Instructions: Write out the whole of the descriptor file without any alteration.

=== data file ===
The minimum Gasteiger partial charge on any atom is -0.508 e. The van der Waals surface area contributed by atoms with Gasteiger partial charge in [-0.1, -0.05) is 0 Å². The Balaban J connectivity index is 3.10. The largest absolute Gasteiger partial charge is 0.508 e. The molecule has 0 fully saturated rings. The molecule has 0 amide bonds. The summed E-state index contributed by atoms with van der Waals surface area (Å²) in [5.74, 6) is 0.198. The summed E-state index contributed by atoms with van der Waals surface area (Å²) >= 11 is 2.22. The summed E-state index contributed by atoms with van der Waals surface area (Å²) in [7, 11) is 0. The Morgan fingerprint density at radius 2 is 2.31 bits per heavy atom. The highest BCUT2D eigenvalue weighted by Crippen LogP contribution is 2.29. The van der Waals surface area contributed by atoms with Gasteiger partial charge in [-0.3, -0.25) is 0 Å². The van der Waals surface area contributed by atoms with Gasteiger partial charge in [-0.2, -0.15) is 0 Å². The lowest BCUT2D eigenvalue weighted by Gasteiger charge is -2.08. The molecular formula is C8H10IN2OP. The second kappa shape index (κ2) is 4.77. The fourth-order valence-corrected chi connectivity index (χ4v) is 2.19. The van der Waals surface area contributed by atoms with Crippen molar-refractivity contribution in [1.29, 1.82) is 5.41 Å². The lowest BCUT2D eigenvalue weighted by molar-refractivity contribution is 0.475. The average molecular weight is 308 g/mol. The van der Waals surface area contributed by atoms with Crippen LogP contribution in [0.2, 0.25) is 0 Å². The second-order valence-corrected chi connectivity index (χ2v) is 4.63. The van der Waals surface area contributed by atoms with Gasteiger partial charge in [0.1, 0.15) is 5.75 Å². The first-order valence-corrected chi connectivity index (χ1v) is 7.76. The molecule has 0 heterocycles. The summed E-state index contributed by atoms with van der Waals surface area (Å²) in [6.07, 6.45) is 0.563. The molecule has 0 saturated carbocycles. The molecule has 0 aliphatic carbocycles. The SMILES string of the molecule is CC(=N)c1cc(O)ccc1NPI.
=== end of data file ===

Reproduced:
The minimum Gasteiger partial charge on any atom is -0.508 e. The van der Waals surface area contributed by atoms with Gasteiger partial charge in [-0.1, -0.05) is 0 Å². The Balaban J connectivity index is 3.10. The largest absolute Gasteiger partial charge is 0.508 e. The molecule has 0 fully saturated rings. The molecule has 0 amide bonds. The summed E-state index contributed by atoms with van der Waals surface area (Å²) in [5.74, 6) is 0.198. The summed E-state index contributed by atoms with van der Waals surface area (Å²) >= 11 is 2.22. The summed E-state index contributed by atoms with van der Waals surface area (Å²) in [7, 11) is 0. The Morgan fingerprint density at radius 2 is 2.31 bits per heavy atom. The highest BCUT2D eigenvalue weighted by Crippen LogP contribution is 2.29. The van der Waals surface area contributed by atoms with Gasteiger partial charge in [-0.3, -0.25) is 0 Å². The van der Waals surface area contributed by atoms with Gasteiger partial charge in [-0.2, -0.15) is 0 Å². The lowest BCUT2D eigenvalue weighted by Gasteiger charge is -2.08. The molecular formula is C8H10IN2OP. The second kappa shape index (κ2) is 4.77. The fourth-order valence-corrected chi connectivity index (χ4v) is 2.19. The van der Waals surface area contributed by atoms with Crippen molar-refractivity contribution in [1.29, 1.82) is 5.41 Å². The lowest BCUT2D eigenvalue weighted by molar-refractivity contribution is 0.475. The average molecular weight is 308 g/mol. The van der Waals surface area contributed by atoms with Crippen LogP contribution in [0.2, 0.25) is 0 Å². The second-order valence-corrected chi connectivity index (χ2v) is 4.63. The van der Waals surface area contributed by atoms with Gasteiger partial charge in [0.1, 0.15) is 5.75 Å². The first-order valence-corrected chi connectivity index (χ1v) is 7.76. The molecule has 0 heterocycles. The summed E-state index contributed by atoms with van der Waals surface area (Å²) in [6.07, 6.45) is 0.563. The molecule has 0 saturated carbocycles. The molecule has 0 aliphatic carbocycles. The SMILES string of the molecule is CC(=N)c1cc(O)ccc1NPI.